Tips to help prepare for an appointment include:
- Bring a list of current and past treatments, side effects, and what worked or didn’t work for your child.
- Identify a list of questions you would like to ask your child’s provider and prioritize the list based on what you need to know versus what could wait given how long your appointment will be.
- Help your child learn how to be an active participant in appointments such as by explaining his/her symptoms, what may have triggered a flare, and how the disease impacts his/her life. Bring the Symptom Tracker journal to help make discussion easier.
- Ask your child in advance if he or she prefers to not discuss certain issues with a provider. There may be other ways to approach such issues without embarrassing your child.
- Be informed about the disease and what treatment options are available – including those that are recently approved. This also includes being aware of your insurance benefits and what treatments will be covered. Knowing this in advance will help save time and avoid stress later.
Learn other tips for preparing for an appointment.
During the appointment:
- If you’re not sure about something said, such as when to apply a treatment, ask for clarification.
- Questions about treatment options could include:
- How long has this treatment been used for children with psoriasis or psoriatic arthritis?
- How quickly and how long will it work?
- What are the common side effects and will they go away if treatment is stopped?
- What monitoring is needed for side effects?
- What are the potential benefits?
- Can the treatment be stopped suddenly or gradually?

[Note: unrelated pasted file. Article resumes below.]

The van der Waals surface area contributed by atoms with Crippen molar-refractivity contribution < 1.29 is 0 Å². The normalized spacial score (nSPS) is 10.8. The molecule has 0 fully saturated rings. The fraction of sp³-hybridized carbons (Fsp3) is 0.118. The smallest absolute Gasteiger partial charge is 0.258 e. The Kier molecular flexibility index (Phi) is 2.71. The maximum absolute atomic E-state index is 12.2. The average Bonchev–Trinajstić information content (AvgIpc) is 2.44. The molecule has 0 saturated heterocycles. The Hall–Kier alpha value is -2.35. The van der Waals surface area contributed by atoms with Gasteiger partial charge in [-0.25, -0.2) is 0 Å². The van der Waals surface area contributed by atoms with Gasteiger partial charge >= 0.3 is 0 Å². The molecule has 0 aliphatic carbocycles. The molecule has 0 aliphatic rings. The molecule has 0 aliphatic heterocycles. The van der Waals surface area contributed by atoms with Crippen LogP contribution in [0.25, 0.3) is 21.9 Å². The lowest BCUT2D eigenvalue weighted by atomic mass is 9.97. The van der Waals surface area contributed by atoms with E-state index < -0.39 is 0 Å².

- What are the other treatment options?
- Be sure to talk about treatment goals. When should you expect a treatment to work for your child, and if it doesn’t, what are the next steps? Knowing this information in advance will help you and your child determine if other treatment options are needed.
- Be assertive, but balance your assertiveness with understanding. Other staff members may be able to help you.
- Voice appreciation for all that is done on behalf of your child. Your appreciation will always be remembered and will work wonders when urgent issues occur where you really need help.
Your health care provider is part of your child’s support team. Working together will help make life easier for you and your child.
Communicating with others about your child’s psoriasis
One of the best things you can do is teach your child to be their own advocate. Work with your child to identify language that feels comfortable yet briefly provides education about their disease. When opportunities to provide education come up, let your child try first and then see if they need help. For example, when someone at the grocery store continues to stare at your child, you and your child can either ignore the individual or simply say:
“I have [or my child has] psoriasis, which is a genetic skin disease that causes skin cells to grow seven to 10 times faster than most people, which means it builds up on the skin. Don’t worry, it’s not contagious.”
If your child wants to offer more details, that’s their choice. The situation will determine how much to share. Some people will ask questions and want to know more. Others want to make sure they can’t catch anything, so keeping the response brief will work best. It’s possible the person staring may also have psoriasis and isn’t sure how to bring up the subject. Use your best judgment regarding the circumstance and help your child find the best response.